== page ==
Issue 4 / 10 February 2014

“I AM a senior physician with over six decades of experience who has observed his share of critical illness — but only from the doctor’s perspective”, writes Dr Arnold Relman in last week’s New York Review of Books.

That all changed when Dr Relman broke his neck in a fall at the age of 90, leading to an emergency tracheotomy, repeated cardiac arrests and months of rehabilitation.

“I learned how it feels to be a helpless patient close to death”, writes the Harvard professor and former editor of the New England Journal of Medicine.

Among the insights Dr Relman* gained were a greater appreciation of the importance of good nursing care for patient wellbeing, the crucial need to have a single doctor (preferably the patient’s GP) coordinating care, and the inconsistencies in quality of care between different US institutions.

He was also concerned about the quality of electronic health records kept by some of his doctors, “full of repetitious boilerplate language and lab data, but lacking in coherent descriptions of my medical progress, or my complaints and state of mind”.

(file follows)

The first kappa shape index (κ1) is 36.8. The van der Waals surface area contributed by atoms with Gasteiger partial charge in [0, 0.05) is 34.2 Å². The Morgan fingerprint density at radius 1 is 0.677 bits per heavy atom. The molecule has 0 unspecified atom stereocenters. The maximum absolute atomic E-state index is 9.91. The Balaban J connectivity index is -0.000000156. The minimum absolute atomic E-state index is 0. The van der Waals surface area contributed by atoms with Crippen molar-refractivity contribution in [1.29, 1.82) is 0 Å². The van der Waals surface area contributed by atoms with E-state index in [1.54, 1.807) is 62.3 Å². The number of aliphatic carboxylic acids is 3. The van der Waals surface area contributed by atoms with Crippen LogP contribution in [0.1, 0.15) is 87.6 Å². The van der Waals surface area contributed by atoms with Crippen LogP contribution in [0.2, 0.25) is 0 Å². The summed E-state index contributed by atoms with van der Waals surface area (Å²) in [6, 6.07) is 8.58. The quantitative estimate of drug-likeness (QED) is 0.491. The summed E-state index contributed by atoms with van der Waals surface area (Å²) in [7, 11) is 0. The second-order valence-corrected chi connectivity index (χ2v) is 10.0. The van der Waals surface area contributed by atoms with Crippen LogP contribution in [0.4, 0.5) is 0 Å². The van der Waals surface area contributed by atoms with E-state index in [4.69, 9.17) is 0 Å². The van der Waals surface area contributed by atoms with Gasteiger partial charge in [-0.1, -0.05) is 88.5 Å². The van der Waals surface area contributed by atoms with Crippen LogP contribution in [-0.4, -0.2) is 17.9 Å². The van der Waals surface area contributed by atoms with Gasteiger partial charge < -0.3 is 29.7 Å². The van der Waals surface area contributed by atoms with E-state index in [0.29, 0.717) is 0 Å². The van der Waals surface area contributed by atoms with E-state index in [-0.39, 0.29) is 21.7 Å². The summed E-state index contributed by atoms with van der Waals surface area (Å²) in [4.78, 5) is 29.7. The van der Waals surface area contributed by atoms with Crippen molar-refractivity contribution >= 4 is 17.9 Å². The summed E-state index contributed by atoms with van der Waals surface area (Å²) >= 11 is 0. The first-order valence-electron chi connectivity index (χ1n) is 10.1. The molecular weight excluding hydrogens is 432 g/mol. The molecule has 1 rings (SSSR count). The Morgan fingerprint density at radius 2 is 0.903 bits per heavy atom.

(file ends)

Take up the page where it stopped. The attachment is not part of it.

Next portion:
There’s no question that doctors can learn an enormous amount about the health care system and their own clinical practice from becoming patients.

Closer to home, Melbourne oncologist Dr Ranjana Srivastava has written about the experience of becoming a patient when her unborn twins died as a result of twin to twin transfusion syndrome.

“I have seen this room a hundred times but never its ceiling”, she writes of being wheeled into the operating theatre to have the babies induced.

When she refuses to be intubated for the procedure, the anaesthetist is clearly annoyed, casting her “as yet another difficult patient wanting to play doctor”.

Being on the other end of the stethoscope can certainly shift doctors’ perceptions, particularly perhaps a view of non-compliant patients as an unwelcome irritation.